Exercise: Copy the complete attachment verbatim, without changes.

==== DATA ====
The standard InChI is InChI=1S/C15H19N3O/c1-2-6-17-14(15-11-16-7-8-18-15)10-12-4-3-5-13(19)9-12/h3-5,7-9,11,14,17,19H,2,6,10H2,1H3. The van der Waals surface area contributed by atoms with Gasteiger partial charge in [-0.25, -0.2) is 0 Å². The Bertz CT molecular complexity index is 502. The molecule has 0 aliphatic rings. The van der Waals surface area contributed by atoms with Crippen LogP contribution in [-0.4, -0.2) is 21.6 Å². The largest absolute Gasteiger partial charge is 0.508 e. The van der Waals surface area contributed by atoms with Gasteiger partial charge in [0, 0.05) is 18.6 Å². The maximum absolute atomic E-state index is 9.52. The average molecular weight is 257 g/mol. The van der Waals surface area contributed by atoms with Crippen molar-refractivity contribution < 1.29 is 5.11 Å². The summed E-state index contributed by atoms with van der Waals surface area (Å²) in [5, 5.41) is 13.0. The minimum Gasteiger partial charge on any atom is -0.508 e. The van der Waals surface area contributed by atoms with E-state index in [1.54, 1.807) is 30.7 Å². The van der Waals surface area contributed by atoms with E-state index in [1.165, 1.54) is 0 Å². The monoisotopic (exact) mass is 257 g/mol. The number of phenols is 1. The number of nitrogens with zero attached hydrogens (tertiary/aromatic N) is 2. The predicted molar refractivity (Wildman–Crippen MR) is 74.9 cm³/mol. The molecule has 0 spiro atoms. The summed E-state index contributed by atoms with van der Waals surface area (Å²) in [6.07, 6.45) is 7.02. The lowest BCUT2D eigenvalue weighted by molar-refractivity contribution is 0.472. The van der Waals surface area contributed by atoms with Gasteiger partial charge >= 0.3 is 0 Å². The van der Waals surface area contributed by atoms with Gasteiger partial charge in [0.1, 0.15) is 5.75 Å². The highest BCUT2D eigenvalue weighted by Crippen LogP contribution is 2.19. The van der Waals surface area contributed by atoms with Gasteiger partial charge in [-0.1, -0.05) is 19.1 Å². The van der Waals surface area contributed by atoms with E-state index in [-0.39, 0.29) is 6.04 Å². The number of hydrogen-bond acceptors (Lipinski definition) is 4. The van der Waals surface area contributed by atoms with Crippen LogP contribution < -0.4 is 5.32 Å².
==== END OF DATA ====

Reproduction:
The standard InChI is InChI=1S/C15H19N3O/c1-2-6-17-14(15-11-16-7-8-18-15)10-12-4-3-5-13(19)9-12/h3-5,7-9,11,14,17,19H,2,6,10H2,1H3. The van der Waals surface area contributed by atoms with Gasteiger partial charge in [-0.25, -0.2) is 0 Å². The Bertz CT molecular complexity index is 502. The molecule has 0 aliphatic rings. The van der Waals surface area contributed by atoms with Crippen LogP contribution in [-0.4, -0.2) is 21.6 Å². The largest absolute Gasteiger partial charge is 0.508 e. The van der Waals surface area contributed by atoms with Gasteiger partial charge in [0, 0.05) is 18.6 Å². The maximum absolute atomic E-state index is 9.52. The average molecular weight is 257 g/mol. The van der Waals surface area contributed by atoms with Crippen molar-refractivity contribution < 1.29 is 5.11 Å². The summed E-state index contributed by atoms with van der Waals surface area (Å²) in [5, 5.41) is 13.0. The minimum Gasteiger partial charge on any atom is -0.508 e. The van der Waals surface area contributed by atoms with E-state index in [1.54, 1.807) is 30.7 Å². The van der Waals surface area contributed by atoms with E-state index in [1.165, 1.54) is 0 Å². The monoisotopic (exact) mass is 257 g/mol. The number of phenols is 1. The number of nitrogens with zero attached hydrogens (tertiary/aromatic N) is 2. The predicted molar refractivity (Wildman–Crippen MR) is 74.9 cm³/mol. The molecule has 0 spiro atoms. The summed E-state index contributed by atoms with van der Waals surface area (Å²) in [6.07, 6.45) is 7.02. The lowest BCUT2D eigenvalue weighted by molar-refractivity contribution is 0.472. The van der Waals surface area contributed by atoms with Gasteiger partial charge >= 0.3 is 0 Å². The van der Waals surface area contributed by atoms with Gasteiger partial charge in [0.1, 0.15) is 5.75 Å². The highest BCUT2D eigenvalue weighted by Crippen LogP contribution is 2.19. The van der Waals surface area contributed by atoms with Gasteiger partial charge in [-0.1, -0.05) is 19.1 Å². The van der Waals surface area contributed by atoms with E-state index in [-0.39, 0.29) is 6.04 Å². The number of hydrogen-bond acceptors (Lipinski definition) is 4. The van der Waals surface area contributed by atoms with Crippen LogP contribution < -0.4 is 5.32 Å².